Justice Anthony M. Kennedy, October 27, 2019

Mikhail Gorbachev

The National Constitution Center’s 2008 Liberty Medal was awarded to former Soviet leader and Nobel Peace Prize winner Mikhail Gorbachev for his courageous role in ending the dangerous, decades-long Cold War and in giving hope and freedom to millions who lived behind the Iron Curtain. The public Liberty Medal ceremony took place on Thursday, September 18, 2008, at the National Constitution Center in Historic Philadelphia, and it helped set the stage for international commemoration of the 20th anniversary of the fall of the Berlin Wall in 2009. 


After becoming the youngest full member of the Politburo in 1980, Gorbachev was named General Secretary of the Communist Party in 1985, ready to make long overdue reforms in the Soviet system. For six years he pressed for democratization by promoting glasnost (openness) and perestroika (restructuring). These policies gave a voice to the people of the Soviet Union and Eastern Europe, resulting in an unprecedented extension of the freedoms of assembly, speech, and travel, as well as religious freedom. In 1988, Gorbachev announced that the Soviet Union would abandon the Brezhnev Doctrine and allow the Eastern bloc nations to determine their own internal affairs. Gorbachev’s refusal to intervene militarily in Eastern European affairs gave hope to those struggling to end four decades of Soviet control. Ultimately, his policies created the environment which led to the fall of the Berlin Wall in November of 1989. Gorbachev was elected as the first executive President of the Soviet Union in 1990.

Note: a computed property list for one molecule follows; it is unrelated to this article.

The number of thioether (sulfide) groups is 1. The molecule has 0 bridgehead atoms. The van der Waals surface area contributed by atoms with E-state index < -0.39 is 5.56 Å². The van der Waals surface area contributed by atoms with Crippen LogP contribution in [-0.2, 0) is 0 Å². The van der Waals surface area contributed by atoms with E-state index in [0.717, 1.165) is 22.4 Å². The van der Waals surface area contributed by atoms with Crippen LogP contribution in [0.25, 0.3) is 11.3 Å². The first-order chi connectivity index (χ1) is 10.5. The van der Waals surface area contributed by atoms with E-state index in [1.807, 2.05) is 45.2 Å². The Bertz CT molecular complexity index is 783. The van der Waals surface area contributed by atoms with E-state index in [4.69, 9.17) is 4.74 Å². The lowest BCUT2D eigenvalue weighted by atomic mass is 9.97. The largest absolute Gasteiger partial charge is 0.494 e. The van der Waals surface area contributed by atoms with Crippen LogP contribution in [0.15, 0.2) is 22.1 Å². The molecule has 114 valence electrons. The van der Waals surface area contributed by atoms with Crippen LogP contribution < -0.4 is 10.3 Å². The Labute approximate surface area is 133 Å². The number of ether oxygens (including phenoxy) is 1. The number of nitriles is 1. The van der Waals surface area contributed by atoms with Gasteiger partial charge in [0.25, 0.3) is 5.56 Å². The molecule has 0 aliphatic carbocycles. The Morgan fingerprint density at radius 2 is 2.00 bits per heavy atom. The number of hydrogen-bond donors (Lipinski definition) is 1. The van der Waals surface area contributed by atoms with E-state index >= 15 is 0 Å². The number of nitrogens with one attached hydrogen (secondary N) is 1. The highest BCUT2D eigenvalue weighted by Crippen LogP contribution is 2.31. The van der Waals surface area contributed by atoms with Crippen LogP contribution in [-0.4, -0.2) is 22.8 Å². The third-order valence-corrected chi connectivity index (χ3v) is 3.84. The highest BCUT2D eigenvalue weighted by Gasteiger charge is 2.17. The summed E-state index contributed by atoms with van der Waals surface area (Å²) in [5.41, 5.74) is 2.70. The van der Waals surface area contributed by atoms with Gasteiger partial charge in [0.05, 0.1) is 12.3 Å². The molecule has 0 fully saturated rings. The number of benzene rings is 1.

Fittingly, the Liberty Medal will be presented to Gorbachev by President George H.W. Bush, Chairman of the National Constitution Center. While serving as President of the U.S., Bush�s friendship and political alliance with Gorbachev enabled the world�s two superpowers to peacefully end their decades-long rivalry. In fact, Gorbachev trusted and valued their friendship so much that, as the Soviet flag was being lowered for the final time at the Kremlin, the person he called was President Bush. Their partnership is symbolic of the way in which Gorbachev has transcended old animosities to spread the blessings of liberty.


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